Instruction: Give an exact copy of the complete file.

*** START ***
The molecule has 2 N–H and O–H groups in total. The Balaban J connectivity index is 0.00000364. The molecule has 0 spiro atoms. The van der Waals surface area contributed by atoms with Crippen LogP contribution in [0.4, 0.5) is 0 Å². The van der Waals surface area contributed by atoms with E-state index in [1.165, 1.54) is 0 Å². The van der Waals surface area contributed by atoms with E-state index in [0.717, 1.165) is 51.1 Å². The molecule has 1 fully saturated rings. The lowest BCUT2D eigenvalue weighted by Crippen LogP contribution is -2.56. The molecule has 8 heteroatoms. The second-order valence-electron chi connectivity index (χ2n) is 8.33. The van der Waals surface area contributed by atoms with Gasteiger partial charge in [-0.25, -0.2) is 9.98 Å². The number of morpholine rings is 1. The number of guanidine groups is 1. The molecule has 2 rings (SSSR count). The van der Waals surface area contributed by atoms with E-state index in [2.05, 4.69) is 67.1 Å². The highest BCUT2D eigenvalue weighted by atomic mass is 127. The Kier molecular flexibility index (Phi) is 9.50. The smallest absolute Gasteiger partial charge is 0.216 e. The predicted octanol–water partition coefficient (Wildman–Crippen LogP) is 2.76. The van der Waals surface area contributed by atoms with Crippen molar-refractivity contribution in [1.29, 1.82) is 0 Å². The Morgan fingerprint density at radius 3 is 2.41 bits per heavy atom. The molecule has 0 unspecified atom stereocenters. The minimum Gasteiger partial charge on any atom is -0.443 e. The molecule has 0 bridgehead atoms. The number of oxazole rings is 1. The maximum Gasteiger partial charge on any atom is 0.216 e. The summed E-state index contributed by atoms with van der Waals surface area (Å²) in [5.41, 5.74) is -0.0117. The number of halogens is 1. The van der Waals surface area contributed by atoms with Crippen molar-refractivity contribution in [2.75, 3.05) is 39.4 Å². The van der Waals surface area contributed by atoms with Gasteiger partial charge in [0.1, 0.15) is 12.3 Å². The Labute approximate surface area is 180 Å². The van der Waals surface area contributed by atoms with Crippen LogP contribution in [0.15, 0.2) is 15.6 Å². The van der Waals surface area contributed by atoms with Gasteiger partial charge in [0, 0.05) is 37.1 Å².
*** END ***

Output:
The molecule has 2 N–H and O–H groups in total. The Balaban J connectivity index is 0.00000364. The molecule has 0 spiro atoms. The van der Waals surface area contributed by atoms with Crippen LogP contribution in [0.4, 0.5) is 0 Å². The van der Waals surface area contributed by atoms with E-state index in [1.165, 1.54) is 0 Å². The van der Waals surface area contributed by atoms with E-state index in [0.717, 1.165) is 51.1 Å². The molecule has 1 fully saturated rings. The lowest BCUT2D eigenvalue weighted by Crippen LogP contribution is -2.56. The molecule has 8 heteroatoms. The second-order valence-electron chi connectivity index (χ2n) is 8.33. The van der Waals surface area contributed by atoms with Gasteiger partial charge in [-0.25, -0.2) is 9.98 Å². The number of morpholine rings is 1. The number of guanidine groups is 1. The molecule has 2 rings (SSSR count). The van der Waals surface area contributed by atoms with E-state index in [2.05, 4.69) is 67.1 Å². The highest BCUT2D eigenvalue weighted by atomic mass is 127. The Kier molecular flexibility index (Phi) is 9.50. The smallest absolute Gasteiger partial charge is 0.216 e. The predicted octanol–water partition coefficient (Wildman–Crippen LogP) is 2.76. The van der Waals surface area contributed by atoms with Crippen molar-refractivity contribution in [1.29, 1.82) is 0 Å². The Morgan fingerprint density at radius 3 is 2.41 bits per heavy atom. The molecule has 0 unspecified atom stereocenters. The minimum Gasteiger partial charge on any atom is -0.443 e. The molecule has 0 bridgehead atoms. The number of oxazole rings is 1. The maximum Gasteiger partial charge on any atom is 0.216 e. The summed E-state index contributed by atoms with van der Waals surface area (Å²) in [5.41, 5.74) is -0.0117. The number of halogens is 1. The van der Waals surface area contributed by atoms with Crippen molar-refractivity contribution in [2.75, 3.05) is 39.4 Å². The van der Waals surface area contributed by atoms with Gasteiger partial charge in [0.1, 0.15) is 12.3 Å². The Labute approximate surface area is 180 Å². The van der Waals surface area contributed by atoms with Crippen LogP contribution in [0.15, 0.2) is 15.6 Å². The van der Waals surface area contributed by atoms with Gasteiger partial charge in [0, 0.05) is 37.1 Å².